Today, I had to pass through a group of maybe 10 middle school aged kids. They were grouped in little pockets here and there. Not a smile on their faces. Some looked intimidated. Some looked intimidating. Some looked absolutely bored. So I walked through, smiled and said, “Good morning.” One kid muttered hi. Then I got to thinking. Here are my random thoughts. Enjoy!

What would it take to turn a bus stop situation into a genuine community building environment? Its already a built in small group. They see each other everyday. Couldn’t be a formal outreach church affiliated thing. Shouldn’t be a planned activity. What brings kids(or people) together? Hmm. Something they can make fun of. Something they can talk about. Something that lets their guard down. My dog. If you’ve read anything about my giant dog, you know he is DEFINITELY a conversation starter, the big lummox. Or, what if I did something dumb like tripped and fell or just tripped and looked stupid? That would give them something to laugh over and talk about. Not that that’s a good thing to make fun of someone but come on, its a conversation starter.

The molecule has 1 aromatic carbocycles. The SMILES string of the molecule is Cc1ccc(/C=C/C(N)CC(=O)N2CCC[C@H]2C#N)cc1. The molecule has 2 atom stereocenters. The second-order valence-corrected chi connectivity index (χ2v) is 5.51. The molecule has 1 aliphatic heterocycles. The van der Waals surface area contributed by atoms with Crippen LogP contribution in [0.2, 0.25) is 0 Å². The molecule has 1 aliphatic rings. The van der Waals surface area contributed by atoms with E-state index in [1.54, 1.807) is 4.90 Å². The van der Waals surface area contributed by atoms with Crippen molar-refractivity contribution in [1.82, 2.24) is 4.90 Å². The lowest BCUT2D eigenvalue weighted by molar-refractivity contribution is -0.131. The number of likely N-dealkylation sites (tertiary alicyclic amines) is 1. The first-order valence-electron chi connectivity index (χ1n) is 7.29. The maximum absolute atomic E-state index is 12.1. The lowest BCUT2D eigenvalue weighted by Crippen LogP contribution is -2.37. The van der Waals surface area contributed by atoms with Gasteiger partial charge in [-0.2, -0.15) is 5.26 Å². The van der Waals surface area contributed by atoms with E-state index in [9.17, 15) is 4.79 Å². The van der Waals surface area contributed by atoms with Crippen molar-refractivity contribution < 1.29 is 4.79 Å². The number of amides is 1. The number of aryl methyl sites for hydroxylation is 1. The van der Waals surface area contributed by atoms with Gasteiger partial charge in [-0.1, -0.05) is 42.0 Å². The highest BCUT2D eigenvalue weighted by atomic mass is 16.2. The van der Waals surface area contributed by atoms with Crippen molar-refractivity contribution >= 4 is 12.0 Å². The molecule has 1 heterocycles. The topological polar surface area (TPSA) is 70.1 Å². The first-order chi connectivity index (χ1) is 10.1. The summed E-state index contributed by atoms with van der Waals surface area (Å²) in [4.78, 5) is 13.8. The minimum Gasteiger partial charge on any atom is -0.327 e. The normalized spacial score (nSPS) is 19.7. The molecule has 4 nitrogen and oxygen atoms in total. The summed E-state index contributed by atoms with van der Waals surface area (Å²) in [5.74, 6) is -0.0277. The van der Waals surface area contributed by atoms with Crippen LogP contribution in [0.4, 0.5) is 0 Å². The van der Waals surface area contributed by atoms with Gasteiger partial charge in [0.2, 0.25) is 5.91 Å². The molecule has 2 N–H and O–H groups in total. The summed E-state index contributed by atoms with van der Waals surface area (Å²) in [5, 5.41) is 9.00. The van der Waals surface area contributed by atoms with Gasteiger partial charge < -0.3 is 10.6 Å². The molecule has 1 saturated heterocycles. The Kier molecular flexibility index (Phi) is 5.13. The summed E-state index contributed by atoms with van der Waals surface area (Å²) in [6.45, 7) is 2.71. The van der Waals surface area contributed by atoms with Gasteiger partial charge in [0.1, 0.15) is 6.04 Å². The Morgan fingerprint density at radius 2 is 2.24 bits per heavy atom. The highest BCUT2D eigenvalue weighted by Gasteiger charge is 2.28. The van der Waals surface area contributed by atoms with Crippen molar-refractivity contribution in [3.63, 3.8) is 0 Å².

Maybe not even something that overt. Brainstorm. Wouldn’t it be cool to have the kids come together as a team than just have them try to survive the bus ride? How do we create an environment for that? I recalled Jeff Shinabarger’s post on the bench project. What simple creative ideas are out there?

The whole truth or just enough?